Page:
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Phishy Honeypots: The Twitter Scams Picture

by , on 09 November 2011

When we started Safego for Twitter in August, we were curious about the structure of Twitter threats. We had multiple honeypots to analyze it and, since Twitter is so open, we had access to the scams that were publicly spread. But we still didn't have a clear picture of direct messages attacks.

After more than two months of beta testing, it looks like more than half of the spam messages detected by Safego lead to malware or phishing.

We also have classical scams, but the incidence of malware and phishing is really scary. While the database doesn’t yet allow for generalized conclusions to apply to all of Twitter, other security researchers also reported a high incidence of phishing and malware in direct messages. Direct message scams are not the most frequent threat on Twitter,  but they do seem to be a very dangerous one.

Twitter’s delivery of fresh news in just 140 characters makes it compatible not only with smartphones, but also with the classical SMS service available on any mobile device. This kind of compatibility makes everything smaller: screen names, URLs, and, sometimes ominously, the amount of information we know about a user.

Scammers are morphing their attacks to take advantage of the strengths and weaknesses of each social network. On Facebook, an abundance of graphical and interaction elements encourage complexity of threats that can be used to improve social engineering techniques. On Twitter, we identified

7 types of scams, some of them very effective:


1. Malicious Twitter Apps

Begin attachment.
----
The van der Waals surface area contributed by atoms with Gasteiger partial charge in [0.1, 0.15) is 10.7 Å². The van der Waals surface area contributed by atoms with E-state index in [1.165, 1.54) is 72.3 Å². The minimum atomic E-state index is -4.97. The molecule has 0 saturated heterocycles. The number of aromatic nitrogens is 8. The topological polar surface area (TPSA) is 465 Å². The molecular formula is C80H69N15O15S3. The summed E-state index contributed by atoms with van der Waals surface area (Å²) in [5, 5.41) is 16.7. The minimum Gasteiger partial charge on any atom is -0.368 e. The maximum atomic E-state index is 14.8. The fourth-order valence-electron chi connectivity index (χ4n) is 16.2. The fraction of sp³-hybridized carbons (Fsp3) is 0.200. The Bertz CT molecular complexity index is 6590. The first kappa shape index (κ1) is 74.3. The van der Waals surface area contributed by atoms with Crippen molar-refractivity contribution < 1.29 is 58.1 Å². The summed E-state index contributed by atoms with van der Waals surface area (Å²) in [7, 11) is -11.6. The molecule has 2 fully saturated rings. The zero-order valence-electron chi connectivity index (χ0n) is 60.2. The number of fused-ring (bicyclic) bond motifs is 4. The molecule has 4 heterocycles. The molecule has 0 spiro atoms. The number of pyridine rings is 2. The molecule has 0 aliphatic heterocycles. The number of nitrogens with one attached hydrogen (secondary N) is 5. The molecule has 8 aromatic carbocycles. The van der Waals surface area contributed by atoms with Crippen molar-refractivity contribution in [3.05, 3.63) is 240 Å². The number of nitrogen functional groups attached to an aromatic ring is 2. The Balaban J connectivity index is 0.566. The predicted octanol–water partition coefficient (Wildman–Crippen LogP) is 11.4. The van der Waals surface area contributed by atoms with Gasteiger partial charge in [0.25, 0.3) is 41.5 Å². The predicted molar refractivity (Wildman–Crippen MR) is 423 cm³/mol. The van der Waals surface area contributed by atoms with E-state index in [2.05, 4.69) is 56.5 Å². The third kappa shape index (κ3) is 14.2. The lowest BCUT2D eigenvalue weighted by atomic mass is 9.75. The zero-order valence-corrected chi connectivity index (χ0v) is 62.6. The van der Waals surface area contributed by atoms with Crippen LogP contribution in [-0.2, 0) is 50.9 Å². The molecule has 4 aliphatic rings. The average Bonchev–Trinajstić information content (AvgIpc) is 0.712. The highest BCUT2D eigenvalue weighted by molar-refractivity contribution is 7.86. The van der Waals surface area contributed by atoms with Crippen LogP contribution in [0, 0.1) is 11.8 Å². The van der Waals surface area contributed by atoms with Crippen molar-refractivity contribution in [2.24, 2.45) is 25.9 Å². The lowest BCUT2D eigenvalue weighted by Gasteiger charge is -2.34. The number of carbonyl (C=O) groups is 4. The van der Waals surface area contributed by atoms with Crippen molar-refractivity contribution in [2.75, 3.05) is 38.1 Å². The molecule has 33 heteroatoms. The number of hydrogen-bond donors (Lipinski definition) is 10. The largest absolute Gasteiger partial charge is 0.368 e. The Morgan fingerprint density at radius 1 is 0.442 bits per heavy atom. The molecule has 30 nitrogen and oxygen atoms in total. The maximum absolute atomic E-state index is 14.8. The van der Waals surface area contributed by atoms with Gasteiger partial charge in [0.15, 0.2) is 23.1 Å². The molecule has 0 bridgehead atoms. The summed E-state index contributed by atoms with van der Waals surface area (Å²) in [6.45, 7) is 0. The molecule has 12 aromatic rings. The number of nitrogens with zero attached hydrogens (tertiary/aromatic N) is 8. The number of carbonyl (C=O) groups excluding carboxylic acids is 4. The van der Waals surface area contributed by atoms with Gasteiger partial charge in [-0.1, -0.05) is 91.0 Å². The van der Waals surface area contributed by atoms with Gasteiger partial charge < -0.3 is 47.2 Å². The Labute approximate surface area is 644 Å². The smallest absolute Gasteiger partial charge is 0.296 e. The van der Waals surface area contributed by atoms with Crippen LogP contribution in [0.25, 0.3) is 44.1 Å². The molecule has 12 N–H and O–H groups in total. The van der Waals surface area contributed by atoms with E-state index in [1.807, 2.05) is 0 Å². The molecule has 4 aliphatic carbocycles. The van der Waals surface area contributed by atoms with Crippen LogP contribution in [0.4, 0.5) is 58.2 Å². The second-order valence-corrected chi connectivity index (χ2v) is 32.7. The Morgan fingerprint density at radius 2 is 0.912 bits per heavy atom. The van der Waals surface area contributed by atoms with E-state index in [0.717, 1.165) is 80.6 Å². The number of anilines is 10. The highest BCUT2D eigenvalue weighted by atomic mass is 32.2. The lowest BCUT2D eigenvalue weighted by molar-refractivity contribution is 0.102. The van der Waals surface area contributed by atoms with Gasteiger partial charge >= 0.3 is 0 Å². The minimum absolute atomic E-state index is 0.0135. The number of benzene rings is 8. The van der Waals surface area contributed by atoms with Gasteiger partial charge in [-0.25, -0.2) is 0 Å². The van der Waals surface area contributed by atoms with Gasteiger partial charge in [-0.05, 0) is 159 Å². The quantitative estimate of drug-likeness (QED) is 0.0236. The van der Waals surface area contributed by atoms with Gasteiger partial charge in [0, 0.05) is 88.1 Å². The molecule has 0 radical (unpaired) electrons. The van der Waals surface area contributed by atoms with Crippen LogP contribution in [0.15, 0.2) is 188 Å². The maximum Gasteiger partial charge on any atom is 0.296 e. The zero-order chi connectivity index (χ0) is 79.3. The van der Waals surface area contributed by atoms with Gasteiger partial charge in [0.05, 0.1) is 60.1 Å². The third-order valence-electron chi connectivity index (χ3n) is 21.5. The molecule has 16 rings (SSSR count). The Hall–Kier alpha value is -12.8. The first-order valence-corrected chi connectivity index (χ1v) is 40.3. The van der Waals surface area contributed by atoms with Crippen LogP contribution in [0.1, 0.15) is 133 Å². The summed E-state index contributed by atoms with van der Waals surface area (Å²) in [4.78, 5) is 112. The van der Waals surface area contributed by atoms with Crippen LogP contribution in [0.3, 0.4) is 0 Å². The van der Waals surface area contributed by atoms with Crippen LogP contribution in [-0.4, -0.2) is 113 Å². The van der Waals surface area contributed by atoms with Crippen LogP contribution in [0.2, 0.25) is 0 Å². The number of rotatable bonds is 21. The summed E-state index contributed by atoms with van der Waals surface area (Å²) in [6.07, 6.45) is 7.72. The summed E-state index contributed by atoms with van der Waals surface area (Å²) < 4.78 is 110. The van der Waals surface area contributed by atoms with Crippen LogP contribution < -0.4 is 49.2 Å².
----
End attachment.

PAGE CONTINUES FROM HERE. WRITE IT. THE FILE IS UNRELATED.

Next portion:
This is the most effective and most similar to a Facebook attack. Scammers are creating fake apps and are convincing users to authorize them using different social engineering techniques. After that, attackers can post in behalf of the user, send direct messages, follow or unfollow people.

With this kind of technique, attacks can be silent and very targeted.


2. Mention spam

Scammers are scanning for buzzwords on Twitter. When someone tweets about a gadget, he can receive a @mention sending him a scam. This technique is also used for stock exchange tweets, drugs, sex-related discussions and anything else scammers use on the "classic spam channels".


3. Trending topic scam

Scammers are tweeting scams in Twitter trending topics. Usually, they take advantage of the fact that most URLs on Twitter are shortened. They copy legit tweets and change the URL to a scam.


4. Hot spambots

Using pictures with hot girls is an old trick for scammers. We have it on Twitter too. "Hotbots" aggressively follow legit users, trying to get a follow in return. After they have enough followers, they start spamming.


5. Follow the Follower

It’s nice to be important. And to be important on Twitter means to have many followers. As financial markets attract Ponzi schemes, Twitter abounds with schemes of how to get followers by following. Most of the times, this ends with legit users following spambots and spambots following legit users.


6. Phishing

Accounts can be hijacked by authorizing a malicious Twitter app or by introducing a credential in a phishing site. Whatever the means, the effect is the same: your account will start sending things you definitely didn't mean to send.


7. Targeted spambots

You are what you tweet. But if you tweet about losing weight, work from home or how to get rich, bots will start following you and @mention you.

All these scam descriptions are available in a nifty infographic, on the Malware City blog

On Nov.10.2011 11:05

yannick said

i wonder why twitter don't set up filter to autoban those bots!

Daily "Did you know?"

On July 31, 2008, the Koobface computer worm started to target users of Facebook and MySpace; and new variants still constantly appear.


  • Bitdefender Security Specialists
    Bitdefender Labs
  • Catalin Cosoi
    Chief Security Researcher
  • Dan Lowe
    Dan Lowe, an OEM Senior Marketing Manager, has been working with Bitdefender for the last 3 ½ years. His familiarity with multiple security products from Firewalls to Antivirus has provided him a unique perspective on the security industry.
  • Ligia Adam
    Security Evangelist and Social Media Professional
  • Loredana Botezatu
    Loredana Botezatu – E-threat Analyst – Loredana has been writing about the IT world and e-security for well over five years. She has made a personal goal out of educating computer users about the ins and outs of the cybercrime ecosystem.